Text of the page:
Bob French, Original Tuxedo Jazz Band Leader and Popular Radio Host, Dies at 74
Posted 11/13/2012

Drummer Robert “Bob” French Sr., former leader of the Original Tuxedo Jazz Band and a popular radio show host on WWOZ (New Orleans), died Nov. 12 after a long illness. He was 74.

French, who was known for his outspoken demeanor and controversial opinions, was a prominent link to the rich history of New Orleans and a fixture within its vast musical community. As a child, he took drumming lessons and, in high school, organized a group whose members consisted of then-rising stars such as James Booker, Art Neville, Charles Neville, Kidd Jordan and Alvin Batiste. The group’s first gig in 1954 was a strong indication of French’s initial rejection of traditional New Orleans jazz in favor of a more contemporary r&b sound. He’d later record with Earl King, Fats Domino and Dave Bartholomew in the 1960s.

The century-old Original Tuxedo Jazz Band, which French led from 1977–2011, was founded in 1910 by Oscar “Papa” Celestin. Throughout its existence, the cohort would undergo several personnel changes. French’s father, banjo player Albert “Papa” French, led the Tuxedo Jazz Band throughout the 1950s following Celestin’s death, and initially recruited his son as a sit-in for the group’s ill drummer.

“I went on the gig, and all these great people were on it, such as Frank Fields on the bass, Jeanette Kimball on piano, my daddy on banjo and Waldren ‘Frog’ Joseph playing trombone,” French said in the cover story for the September 2006 issue of DownBeat. “I was surrounded by these giants, and I couldn’t play shit. The guys on the front line were laughing their asses off. I scuffled and made it through. I was so embarrassed that I was living in the house with my daddy all those years and I did not know the music that he made a living off of, and that fed me.”

It was during this time that French shifted his focus to the study of traditional jazz, and in 1977 he inherited the Original Tuxedo Jazz Band from his father. As the leader of the group, French was a stickler for musical perfection and good behavior. During his nearly 25-year tenure, he was responsible for drastically expanding the Original Tuxedo Jazz Band’s repertory. He also restored the band’s place on Bourbon Street in 2009 through a regular Monday-night residency at Irvin Mayfield’s Jazz Playhouse after a few failed attempts elsewhere.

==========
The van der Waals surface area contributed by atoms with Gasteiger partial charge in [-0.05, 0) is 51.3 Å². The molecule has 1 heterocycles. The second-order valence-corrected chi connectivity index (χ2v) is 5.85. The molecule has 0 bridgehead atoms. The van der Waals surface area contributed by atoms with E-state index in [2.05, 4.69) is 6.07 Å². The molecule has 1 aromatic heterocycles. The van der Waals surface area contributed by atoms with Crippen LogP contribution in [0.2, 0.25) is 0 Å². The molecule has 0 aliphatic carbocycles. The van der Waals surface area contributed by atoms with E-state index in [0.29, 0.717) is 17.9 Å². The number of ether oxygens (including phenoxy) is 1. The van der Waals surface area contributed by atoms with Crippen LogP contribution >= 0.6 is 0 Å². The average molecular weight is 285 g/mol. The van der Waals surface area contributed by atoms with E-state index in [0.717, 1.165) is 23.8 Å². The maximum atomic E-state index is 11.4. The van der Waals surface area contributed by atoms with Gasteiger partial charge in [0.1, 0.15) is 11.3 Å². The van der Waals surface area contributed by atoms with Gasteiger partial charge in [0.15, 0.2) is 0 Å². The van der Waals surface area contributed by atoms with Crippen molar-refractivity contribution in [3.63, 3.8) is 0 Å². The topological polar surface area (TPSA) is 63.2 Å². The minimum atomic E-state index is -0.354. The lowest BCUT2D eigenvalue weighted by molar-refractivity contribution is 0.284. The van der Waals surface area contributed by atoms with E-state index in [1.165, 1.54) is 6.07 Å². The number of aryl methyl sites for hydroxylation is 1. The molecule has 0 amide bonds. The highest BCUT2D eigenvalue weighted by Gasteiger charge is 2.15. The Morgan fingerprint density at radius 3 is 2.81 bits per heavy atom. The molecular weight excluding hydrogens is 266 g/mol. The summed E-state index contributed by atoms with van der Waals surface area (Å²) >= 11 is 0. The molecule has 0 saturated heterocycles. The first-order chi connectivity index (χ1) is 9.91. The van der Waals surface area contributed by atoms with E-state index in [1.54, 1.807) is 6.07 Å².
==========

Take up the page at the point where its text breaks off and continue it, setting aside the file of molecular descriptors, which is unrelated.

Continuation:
French’s eclectic and sometimes erratic musical tastes also translated to his popular morning radio show on WWOZ. His musical-programming decisions changed day to day but often revolved around New Orleans artists such as Louis Armstrong and Dr. John. Additionally, French would often rant about politics, current events and controversial issues. Following Hurricane Katrina in 2005, French used the radio station as a platform to target elected officials he believed were responsible for the downtrodden state of New Orleans. Still, he was well known throughout the musical community and he accrued a bevy of local fans and collaborators, such as Branford Marsalis and Harry Connick Jr., who remained avid supporters of French up until his death.

In 2007, Marsalis and Connick appeared on French’s album Marsalis Music Honors Bob French (Marsalis Music) and performed with the drummer at the New Orleans Jazz & Heritage Festival. The tribute album was one of the most successful of French’s career.

French’s last performance with the Original Tuxedo Jazz Band was in the summer of 2011, after which he stepped down as leader due to health issues, including Alzheimer’s disease and diabetes-related complications. The group was subsequently taken over by his nephew, Gerald French.

The Crescent City is mourning French’s death and continues to recognize his place as a celebrated figure and profound influence on New Orleans music. “Rest in Peace to a New Orleans legend, Mr. Bob French,” tweeted Big Easy-based brass band The Soul Rebels.

He is survived by two brothers, George and Albert French, and four children.







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